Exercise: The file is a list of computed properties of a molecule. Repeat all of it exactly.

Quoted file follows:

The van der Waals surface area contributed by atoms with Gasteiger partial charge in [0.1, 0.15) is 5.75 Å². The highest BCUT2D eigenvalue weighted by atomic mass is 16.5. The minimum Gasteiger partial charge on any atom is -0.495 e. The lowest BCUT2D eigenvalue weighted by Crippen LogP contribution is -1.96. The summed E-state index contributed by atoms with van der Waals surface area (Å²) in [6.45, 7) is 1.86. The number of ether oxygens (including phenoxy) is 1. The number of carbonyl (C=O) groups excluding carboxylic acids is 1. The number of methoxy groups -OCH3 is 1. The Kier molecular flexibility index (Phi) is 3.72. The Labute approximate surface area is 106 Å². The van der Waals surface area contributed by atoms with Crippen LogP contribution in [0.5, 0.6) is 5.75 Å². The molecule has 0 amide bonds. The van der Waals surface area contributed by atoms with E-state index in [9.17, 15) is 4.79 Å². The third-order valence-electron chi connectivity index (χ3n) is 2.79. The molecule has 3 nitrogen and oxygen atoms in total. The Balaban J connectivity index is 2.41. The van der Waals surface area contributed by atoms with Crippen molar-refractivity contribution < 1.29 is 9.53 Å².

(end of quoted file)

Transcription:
The van der Waals surface area contributed by atoms with Gasteiger partial charge in [0.1, 0.15) is 5.75 Å². The highest BCUT2D eigenvalue weighted by atomic mass is 16.5. The minimum Gasteiger partial charge on any atom is -0.495 e. The lowest BCUT2D eigenvalue weighted by Crippen LogP contribution is -1.96. The summed E-state index contributed by atoms with van der Waals surface area (Å²) in [6.45, 7) is 1.86. The number of ether oxygens (including phenoxy) is 1. The number of carbonyl (C=O) groups excluding carboxylic acids is 1. The number of methoxy groups -OCH3 is 1. The Kier molecular flexibility index (Phi) is 3.72. The Labute approximate surface area is 106 Å². The van der Waals surface area contributed by atoms with Crippen LogP contribution in [0.5, 0.6) is 5.75 Å². The molecule has 0 amide bonds. The van der Waals surface area contributed by atoms with E-state index in [9.17, 15) is 4.79 Å². The third-order valence-electron chi connectivity index (χ3n) is 2.79. The molecule has 3 nitrogen and oxygen atoms in total. The Balaban J connectivity index is 2.41. The van der Waals surface area contributed by atoms with Crippen molar-refractivity contribution < 1.29 is 9.53 Å².